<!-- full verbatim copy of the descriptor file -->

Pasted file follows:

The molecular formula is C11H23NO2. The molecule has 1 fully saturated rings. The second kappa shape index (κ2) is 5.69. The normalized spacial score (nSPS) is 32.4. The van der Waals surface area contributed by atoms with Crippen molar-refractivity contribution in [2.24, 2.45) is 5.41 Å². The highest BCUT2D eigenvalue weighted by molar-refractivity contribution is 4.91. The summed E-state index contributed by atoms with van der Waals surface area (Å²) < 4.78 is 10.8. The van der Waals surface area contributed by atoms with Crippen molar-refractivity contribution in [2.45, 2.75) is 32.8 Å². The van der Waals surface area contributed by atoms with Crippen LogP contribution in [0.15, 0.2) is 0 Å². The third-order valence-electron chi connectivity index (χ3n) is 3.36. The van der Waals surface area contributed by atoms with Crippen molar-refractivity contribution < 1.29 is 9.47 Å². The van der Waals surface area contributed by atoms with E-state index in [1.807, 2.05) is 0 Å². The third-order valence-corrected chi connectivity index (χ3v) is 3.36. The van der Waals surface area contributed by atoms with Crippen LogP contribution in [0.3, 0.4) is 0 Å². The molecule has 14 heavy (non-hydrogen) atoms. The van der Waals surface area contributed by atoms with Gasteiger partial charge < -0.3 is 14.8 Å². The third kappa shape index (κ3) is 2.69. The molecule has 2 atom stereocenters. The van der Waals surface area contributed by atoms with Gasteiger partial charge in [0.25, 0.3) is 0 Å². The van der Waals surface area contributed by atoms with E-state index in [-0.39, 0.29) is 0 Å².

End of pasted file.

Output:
The molecular formula is C11H23NO2. The molecule has 1 fully saturated rings. The second kappa shape index (κ2) is 5.69. The normalized spacial score (nSPS) is 32.4. The van der Waals surface area contributed by atoms with Crippen molar-refractivity contribution in [2.24, 2.45) is 5.41 Å². The highest BCUT2D eigenvalue weighted by molar-refractivity contribution is 4.91. The summed E-state index contributed by atoms with van der Waals surface area (Å²) < 4.78 is 10.8. The van der Waals surface area contributed by atoms with Crippen molar-refractivity contribution in [2.45, 2.75) is 32.8 Å². The van der Waals surface area contributed by atoms with Crippen LogP contribution in [0.15, 0.2) is 0 Å². The third-order valence-electron chi connectivity index (χ3n) is 3.36. The van der Waals surface area contributed by atoms with Crippen molar-refractivity contribution < 1.29 is 9.47 Å². The van der Waals surface area contributed by atoms with E-state index in [1.807, 2.05) is 0 Å². The third-order valence-corrected chi connectivity index (χ3v) is 3.36. The van der Waals surface area contributed by atoms with Crippen LogP contribution in [0.3, 0.4) is 0 Å². The molecule has 14 heavy (non-hydrogen) atoms. The van der Waals surface area contributed by atoms with Gasteiger partial charge < -0.3 is 14.8 Å². The third kappa shape index (κ3) is 2.69. The molecule has 2 atom stereocenters. The van der Waals surface area contributed by atoms with Gasteiger partial charge in [0.25, 0.3) is 0 Å². The van der Waals surface area contributed by atoms with E-state index in [-0.39, 0.29) is 0 Å².